Badshahi Mosque: One of the few significant architectural monuments of Mughal Era in Lahore
Completed in 1674 under Aurangzeb as the Mughals’ final architectural fling, the sublime Badshahi Mosque, opposite the main gateway to the Lahore Fort, is one of the world’s largest mosques. Replete with huge gateways, four tapering minarets of red sandstone, three vast marble domes, and an open courtyard said to hold up to 100,000 people, it was damaged by the British and later restored.
The rooms (admission Rs5) above the entrance gate are said to house hairs of the Prophet Mohammed and other relics. The mosque looks lovely when it’s illuminated in the evening.
In 1991 the mosque grabbed international headlines when hardline mullahs (Muslim religious leaders) protested at the visit of the late Princess of Wales; her skirt was considered too short and the director of the mosque was criticised for presenting (the then) HRH, a non-Muslim, with a copy of the Quran and allowing her into the sacred precincts while immodestly dressed. The case went to court and ended with the litigant mullahs being ordered to stop wasting the judge’s time.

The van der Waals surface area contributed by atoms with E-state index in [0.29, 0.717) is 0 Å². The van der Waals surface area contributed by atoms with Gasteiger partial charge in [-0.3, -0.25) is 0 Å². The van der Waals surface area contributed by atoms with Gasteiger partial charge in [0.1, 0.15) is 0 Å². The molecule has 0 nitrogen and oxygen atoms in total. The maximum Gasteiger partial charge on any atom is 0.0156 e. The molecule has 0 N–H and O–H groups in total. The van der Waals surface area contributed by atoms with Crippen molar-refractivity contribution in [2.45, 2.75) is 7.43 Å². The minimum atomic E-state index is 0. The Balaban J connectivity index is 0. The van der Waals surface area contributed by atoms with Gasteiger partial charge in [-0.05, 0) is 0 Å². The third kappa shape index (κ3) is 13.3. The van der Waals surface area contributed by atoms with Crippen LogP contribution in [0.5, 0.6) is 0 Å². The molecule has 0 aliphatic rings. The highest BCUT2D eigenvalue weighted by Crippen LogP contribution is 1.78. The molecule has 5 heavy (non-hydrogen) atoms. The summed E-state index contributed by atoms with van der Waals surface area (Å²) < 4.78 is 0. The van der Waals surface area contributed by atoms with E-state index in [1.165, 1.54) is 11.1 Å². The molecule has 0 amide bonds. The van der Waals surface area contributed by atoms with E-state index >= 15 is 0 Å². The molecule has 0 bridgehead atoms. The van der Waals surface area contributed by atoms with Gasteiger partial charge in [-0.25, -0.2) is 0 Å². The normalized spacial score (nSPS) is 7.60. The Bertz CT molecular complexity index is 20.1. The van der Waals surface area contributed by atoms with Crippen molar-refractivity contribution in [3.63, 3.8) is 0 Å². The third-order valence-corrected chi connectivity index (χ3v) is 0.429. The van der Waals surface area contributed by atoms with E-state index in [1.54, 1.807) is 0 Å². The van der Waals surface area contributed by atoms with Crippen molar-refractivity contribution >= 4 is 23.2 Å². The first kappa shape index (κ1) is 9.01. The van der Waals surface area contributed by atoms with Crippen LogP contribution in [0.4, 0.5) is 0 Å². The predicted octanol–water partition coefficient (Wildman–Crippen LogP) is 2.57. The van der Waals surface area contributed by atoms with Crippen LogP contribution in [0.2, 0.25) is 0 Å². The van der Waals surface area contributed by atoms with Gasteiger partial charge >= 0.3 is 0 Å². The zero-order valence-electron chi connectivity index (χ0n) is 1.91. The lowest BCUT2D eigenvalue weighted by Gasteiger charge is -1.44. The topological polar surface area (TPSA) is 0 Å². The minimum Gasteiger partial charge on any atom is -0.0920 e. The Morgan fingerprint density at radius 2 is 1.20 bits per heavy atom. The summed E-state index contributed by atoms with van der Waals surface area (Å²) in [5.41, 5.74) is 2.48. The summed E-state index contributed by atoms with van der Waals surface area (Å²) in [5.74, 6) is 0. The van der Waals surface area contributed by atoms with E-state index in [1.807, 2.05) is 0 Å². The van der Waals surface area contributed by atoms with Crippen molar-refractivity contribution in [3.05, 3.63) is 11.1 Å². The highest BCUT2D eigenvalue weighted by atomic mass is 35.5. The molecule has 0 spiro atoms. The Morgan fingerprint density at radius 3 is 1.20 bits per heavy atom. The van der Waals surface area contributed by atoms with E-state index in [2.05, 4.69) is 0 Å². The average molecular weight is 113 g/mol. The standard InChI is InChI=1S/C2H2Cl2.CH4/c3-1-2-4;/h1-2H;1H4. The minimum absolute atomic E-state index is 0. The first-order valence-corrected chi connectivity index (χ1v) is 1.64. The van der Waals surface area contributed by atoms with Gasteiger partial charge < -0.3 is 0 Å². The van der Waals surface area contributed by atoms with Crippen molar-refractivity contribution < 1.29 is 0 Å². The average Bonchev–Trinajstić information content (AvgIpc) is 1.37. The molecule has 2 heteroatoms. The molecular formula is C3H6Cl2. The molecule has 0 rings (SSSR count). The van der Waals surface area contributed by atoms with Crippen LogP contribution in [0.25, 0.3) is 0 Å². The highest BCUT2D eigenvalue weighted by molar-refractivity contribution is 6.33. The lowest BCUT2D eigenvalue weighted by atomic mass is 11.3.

In the courtyard stands the Tomb of Allama Mohammed Iqbal, a modest memorial in red sandstone to the philosopher-poet who in the 1930s first postulated the idea of an independent Pakistan.
An autorickshaw/taxi from The Mall is Rs80/Rs200.